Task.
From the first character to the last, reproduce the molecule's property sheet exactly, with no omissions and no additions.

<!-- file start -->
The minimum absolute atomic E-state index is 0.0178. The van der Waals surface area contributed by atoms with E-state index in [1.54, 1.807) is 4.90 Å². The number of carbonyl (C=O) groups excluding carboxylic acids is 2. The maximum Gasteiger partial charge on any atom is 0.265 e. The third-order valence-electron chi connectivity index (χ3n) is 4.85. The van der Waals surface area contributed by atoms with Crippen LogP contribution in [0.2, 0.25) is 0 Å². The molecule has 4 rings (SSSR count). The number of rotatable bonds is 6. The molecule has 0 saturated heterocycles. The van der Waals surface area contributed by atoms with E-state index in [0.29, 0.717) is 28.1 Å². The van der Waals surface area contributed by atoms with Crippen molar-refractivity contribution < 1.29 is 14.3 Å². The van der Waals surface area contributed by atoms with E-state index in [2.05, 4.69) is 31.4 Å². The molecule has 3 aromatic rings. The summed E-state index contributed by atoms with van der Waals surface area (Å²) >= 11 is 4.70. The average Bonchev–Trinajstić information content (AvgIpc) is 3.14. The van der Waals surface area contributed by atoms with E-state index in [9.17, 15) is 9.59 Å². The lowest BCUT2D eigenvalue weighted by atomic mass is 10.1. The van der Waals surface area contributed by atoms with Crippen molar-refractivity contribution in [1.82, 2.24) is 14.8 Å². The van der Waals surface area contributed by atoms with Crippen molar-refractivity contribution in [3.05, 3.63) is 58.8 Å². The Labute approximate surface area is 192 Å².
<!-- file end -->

The minimum absolute atomic E-state index is 0.0178. The van der Waals surface area contributed by atoms with E-state index in [1.54, 1.807) is 4.90 Å². The number of carbonyl (C=O) groups excluding carboxylic acids is 2. The maximum Gasteiger partial charge on any atom is 0.265 e. The third-order valence-electron chi connectivity index (χ3n) is 4.85. The van der Waals surface area contributed by atoms with Crippen LogP contribution in [0.2, 0.25) is 0 Å². The molecule has 4 rings (SSSR count). The number of rotatable bonds is 6. The molecule has 0 saturated heterocycles. The van der Waals surface area contributed by atoms with E-state index in [0.29, 0.717) is 28.1 Å². The van der Waals surface area contributed by atoms with Crippen molar-refractivity contribution < 1.29 is 14.3 Å². The van der Waals surface area contributed by atoms with E-state index in [2.05, 4.69) is 31.4 Å². The molecule has 3 aromatic rings. The summed E-state index contributed by atoms with van der Waals surface area (Å²) >= 11 is 4.70. The average Bonchev–Trinajstić information content (AvgIpc) is 3.14. The van der Waals surface area contributed by atoms with E-state index in [9.17, 15) is 9.59 Å². The lowest BCUT2D eigenvalue weighted by atomic mass is 10.1. The van der Waals surface area contributed by atoms with Crippen molar-refractivity contribution in [1.82, 2.24) is 14.8 Å². The van der Waals surface area contributed by atoms with Crippen molar-refractivity contribution in [3.05, 3.63) is 58.8 Å². The Labute approximate surface area is 192 Å².